2. At the time of plaintiff's injury, MCL 500.3114(5), as amended by 2002 PA 38, stated:A person suffering accidental bodily injury arising from a motor vehicle accident which shows evidence of the involvement of a motor vehicle while an operator or passenger of a motorcycle shall claim personal protection insurance benefits from insurers in the following order of priority:(a) The insurer of the owner or registrant of the motor vehicle involved in the accident.(b) The insurer of the operator of the motor vehicle involved in the accident.(c) The motor vehicle insurer of the operator of the motorcycle involved in the accident.(d) The motor vehicle insurer of the owner or registrant of the motorcycle involved in the accident.The 2002 amendment worked no change regarding the priorities.
3. The Michigan Supreme Court vacated the majority opinion of this Court in Borgess Med. Ctr., 273 Mich. App. 558, 730 N.W.2d 738 (2007), but affirmed this Court's judgment “for the reasons stated in the concurring opinion.” Borgess Med. Ctr. v. Resto, 482 Mich. 946, 754 N.W.2d 321 (2008). Plaintiff asks this Court to rely on the majority decision; for the reasons stated later, we decline to do so.
4. The exceptions to MCL 500.3114(1) referred to in Frierson, 261 Mich. App. at 738, 683 N.W.2d 695, create rules of priority for specific circumstances, such as MCL 500.3114(5), which establishes priority for accidents involving motorcycles. See MCL 500.3114(1), (2), (3), and (5).
5. MCL 500.3172 has since been amended by 2019 PA 21. The current version of MCL 500.3172 did not become effective until June 11, 2019, after the events at issue in this case. Consequently, the former version of MCL 500.3172 applies in this case.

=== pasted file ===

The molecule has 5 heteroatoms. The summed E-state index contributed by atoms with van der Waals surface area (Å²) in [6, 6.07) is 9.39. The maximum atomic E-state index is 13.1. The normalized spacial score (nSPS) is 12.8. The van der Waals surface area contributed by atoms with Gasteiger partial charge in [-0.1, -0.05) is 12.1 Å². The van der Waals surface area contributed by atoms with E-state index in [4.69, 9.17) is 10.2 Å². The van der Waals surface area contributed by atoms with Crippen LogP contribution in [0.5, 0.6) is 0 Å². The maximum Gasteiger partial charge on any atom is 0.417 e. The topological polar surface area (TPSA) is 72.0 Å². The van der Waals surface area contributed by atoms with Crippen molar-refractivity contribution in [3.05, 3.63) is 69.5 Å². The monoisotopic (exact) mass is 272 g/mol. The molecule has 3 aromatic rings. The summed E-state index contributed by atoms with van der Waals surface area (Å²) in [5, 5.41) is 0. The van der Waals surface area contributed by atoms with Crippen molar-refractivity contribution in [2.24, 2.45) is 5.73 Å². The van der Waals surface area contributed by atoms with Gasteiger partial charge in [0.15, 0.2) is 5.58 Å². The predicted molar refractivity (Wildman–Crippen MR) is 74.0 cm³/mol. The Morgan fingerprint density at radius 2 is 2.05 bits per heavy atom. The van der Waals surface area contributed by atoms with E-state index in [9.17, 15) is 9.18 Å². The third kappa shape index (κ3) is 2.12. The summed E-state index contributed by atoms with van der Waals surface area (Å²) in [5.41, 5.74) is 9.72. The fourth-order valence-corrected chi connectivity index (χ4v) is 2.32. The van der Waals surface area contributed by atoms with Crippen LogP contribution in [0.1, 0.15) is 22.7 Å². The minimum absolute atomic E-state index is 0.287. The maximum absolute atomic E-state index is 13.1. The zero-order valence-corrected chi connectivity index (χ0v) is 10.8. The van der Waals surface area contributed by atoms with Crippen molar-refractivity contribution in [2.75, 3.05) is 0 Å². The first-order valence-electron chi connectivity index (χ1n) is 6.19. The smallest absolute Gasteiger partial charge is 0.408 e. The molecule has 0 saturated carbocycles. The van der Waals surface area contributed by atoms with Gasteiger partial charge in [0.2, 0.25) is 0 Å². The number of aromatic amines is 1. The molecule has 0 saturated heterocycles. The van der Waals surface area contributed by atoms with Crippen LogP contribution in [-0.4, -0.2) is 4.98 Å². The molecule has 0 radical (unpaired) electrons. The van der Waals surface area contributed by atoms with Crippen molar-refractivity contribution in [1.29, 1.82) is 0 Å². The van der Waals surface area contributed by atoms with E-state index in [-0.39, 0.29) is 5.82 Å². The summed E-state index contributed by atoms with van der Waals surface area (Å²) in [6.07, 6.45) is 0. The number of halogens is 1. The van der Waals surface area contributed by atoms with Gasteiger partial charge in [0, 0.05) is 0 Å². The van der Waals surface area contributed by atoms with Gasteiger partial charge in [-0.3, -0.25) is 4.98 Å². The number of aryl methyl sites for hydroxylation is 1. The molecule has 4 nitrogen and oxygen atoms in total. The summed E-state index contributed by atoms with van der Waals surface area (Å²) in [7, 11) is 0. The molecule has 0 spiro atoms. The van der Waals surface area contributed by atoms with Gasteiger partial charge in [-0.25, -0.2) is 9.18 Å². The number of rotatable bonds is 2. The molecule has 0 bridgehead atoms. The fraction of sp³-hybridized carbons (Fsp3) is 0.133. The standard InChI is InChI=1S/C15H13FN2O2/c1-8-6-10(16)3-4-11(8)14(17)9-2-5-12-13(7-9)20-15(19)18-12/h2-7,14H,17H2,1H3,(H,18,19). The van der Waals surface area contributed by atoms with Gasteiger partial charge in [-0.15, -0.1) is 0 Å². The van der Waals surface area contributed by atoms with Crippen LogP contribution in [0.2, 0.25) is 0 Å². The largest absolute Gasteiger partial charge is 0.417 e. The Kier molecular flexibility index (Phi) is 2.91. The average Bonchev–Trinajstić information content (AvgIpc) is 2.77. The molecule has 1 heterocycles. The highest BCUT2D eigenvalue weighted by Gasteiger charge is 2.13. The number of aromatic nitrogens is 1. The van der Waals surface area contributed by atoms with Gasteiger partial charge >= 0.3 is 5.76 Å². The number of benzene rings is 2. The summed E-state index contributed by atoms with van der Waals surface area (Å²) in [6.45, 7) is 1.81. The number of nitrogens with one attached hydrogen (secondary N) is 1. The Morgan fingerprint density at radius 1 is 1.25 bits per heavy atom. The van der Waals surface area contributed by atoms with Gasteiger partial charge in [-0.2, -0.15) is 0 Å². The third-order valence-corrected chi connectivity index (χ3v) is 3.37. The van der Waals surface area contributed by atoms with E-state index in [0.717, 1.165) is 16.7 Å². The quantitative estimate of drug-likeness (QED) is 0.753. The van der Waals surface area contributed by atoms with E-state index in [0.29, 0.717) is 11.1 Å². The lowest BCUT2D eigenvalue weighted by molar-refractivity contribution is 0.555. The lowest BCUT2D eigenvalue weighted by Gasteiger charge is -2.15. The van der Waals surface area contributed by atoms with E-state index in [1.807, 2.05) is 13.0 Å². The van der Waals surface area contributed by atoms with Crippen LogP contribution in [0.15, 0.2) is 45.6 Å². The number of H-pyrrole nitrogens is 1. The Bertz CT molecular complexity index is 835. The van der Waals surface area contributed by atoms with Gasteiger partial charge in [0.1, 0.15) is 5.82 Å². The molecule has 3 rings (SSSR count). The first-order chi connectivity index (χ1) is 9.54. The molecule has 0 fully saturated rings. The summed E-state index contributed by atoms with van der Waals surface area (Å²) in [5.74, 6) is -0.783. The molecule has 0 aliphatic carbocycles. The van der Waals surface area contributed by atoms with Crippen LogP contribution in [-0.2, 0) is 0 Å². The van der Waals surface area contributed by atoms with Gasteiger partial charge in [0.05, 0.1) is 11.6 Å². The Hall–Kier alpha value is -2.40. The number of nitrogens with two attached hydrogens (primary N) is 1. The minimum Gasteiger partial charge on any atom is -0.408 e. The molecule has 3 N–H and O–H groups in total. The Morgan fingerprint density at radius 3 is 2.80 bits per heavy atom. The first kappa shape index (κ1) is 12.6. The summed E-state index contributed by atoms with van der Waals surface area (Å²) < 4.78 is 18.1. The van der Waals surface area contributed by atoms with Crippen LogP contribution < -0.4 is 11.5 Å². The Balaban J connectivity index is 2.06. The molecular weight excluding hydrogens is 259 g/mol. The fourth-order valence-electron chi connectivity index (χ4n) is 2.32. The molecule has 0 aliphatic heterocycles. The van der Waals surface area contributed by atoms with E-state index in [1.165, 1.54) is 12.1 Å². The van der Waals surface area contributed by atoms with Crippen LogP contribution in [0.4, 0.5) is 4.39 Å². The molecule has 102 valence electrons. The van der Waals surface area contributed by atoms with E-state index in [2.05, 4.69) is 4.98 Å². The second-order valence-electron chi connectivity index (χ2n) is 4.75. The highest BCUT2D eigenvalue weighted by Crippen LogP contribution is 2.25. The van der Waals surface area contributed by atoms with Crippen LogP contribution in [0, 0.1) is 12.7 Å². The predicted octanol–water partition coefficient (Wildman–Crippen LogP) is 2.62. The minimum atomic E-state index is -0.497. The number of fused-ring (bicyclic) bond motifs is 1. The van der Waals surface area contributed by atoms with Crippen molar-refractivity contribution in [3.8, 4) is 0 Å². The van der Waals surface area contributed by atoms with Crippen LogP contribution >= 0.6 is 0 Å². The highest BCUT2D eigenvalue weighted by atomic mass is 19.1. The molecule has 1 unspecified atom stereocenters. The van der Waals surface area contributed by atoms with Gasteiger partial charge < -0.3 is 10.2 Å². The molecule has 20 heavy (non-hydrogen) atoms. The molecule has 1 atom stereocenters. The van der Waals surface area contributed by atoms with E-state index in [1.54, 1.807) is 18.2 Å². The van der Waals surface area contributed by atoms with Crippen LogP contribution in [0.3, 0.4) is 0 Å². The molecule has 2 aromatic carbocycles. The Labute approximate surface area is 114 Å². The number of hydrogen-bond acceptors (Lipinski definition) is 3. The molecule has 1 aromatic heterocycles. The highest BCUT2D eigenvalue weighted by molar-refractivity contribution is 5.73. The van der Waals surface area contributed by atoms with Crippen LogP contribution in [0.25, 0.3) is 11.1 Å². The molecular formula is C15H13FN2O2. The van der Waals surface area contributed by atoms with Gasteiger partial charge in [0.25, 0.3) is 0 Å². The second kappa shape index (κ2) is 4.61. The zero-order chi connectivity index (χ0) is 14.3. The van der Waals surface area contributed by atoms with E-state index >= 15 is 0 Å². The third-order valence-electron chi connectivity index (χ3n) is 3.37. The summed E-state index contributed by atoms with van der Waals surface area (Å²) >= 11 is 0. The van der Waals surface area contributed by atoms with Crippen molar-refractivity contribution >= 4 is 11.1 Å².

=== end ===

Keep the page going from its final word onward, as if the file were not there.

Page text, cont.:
6. MCR 2.114, the court rule relied on by plaintiff below, was repealed, effective as of September 1, 2018. 501 Mich cliii-cliv (2018). The subrule previously found at MCR 2.114(D) is currently located at MCR 1.109(E).
1. Strictly speaking, the MACP's predecessor, the Michigan Assigned Claims Facility.
2. Our Supreme Court vacated the majority opinion in Borgess but nevertheless affirmed this Court “for the reasons stated in the concurring opinion.” Borgess Med. Ctr., 482 Mich at 946. The concurring opinion disagreed with the majority as to a single issue: whether there was a legal distinction between a “claimant” and a “person suffering accidental bodily injury” under MCL 500.3114(4). Borgess, 273 Mich. App. at 585, 730 N.W.2d 738 (White, J., concurring). That distinction had been cited by the majority as only one alternative basis for its holding. Id. at 571-572, 730 N.W.2d 738. Peremptory orders from our Supreme Court constitute binding precedent to the extent they can be understood, even if only by reference to other opinions. Woodring v. Phoenix Ins. Co., 325 Mich. App. 108, 115, 923 N.W.2d 607 (2018). By necessary implication, our Supreme Court left intact the Borgess majority's holding, with which the concurrence clearly agreed, that it would contravene the purpose of the no-fault act and settled caselaw for an injured person's own insurer, i.e., the insurer of default priority, to refuse to pay benefits because the claimant had not disproved the availability of a higher-priority insurer. Borgess, 273 Mich. App. at 572-573, 730 N.W.2d 738. I would agree with the Borgess majority in any event, but even if I did not, I conclude that we are bound to follow it by MCR 7.215(C)(2) and MCR 7.215(J)(1). The majority accurately observes that there was no discussion in Borgess of whether a higher-priority insurer could have been identified, but based on its conclusion that the claimant was not obligated to do so, no such discussion would have been warranted and has no relevance.
K. F. Kelly, J., concurred with Tukel, J.
Response sent, thank you
Docket No: No. 344272
Decided: September 24, 2020
Court: Court of Appeals of Michigan.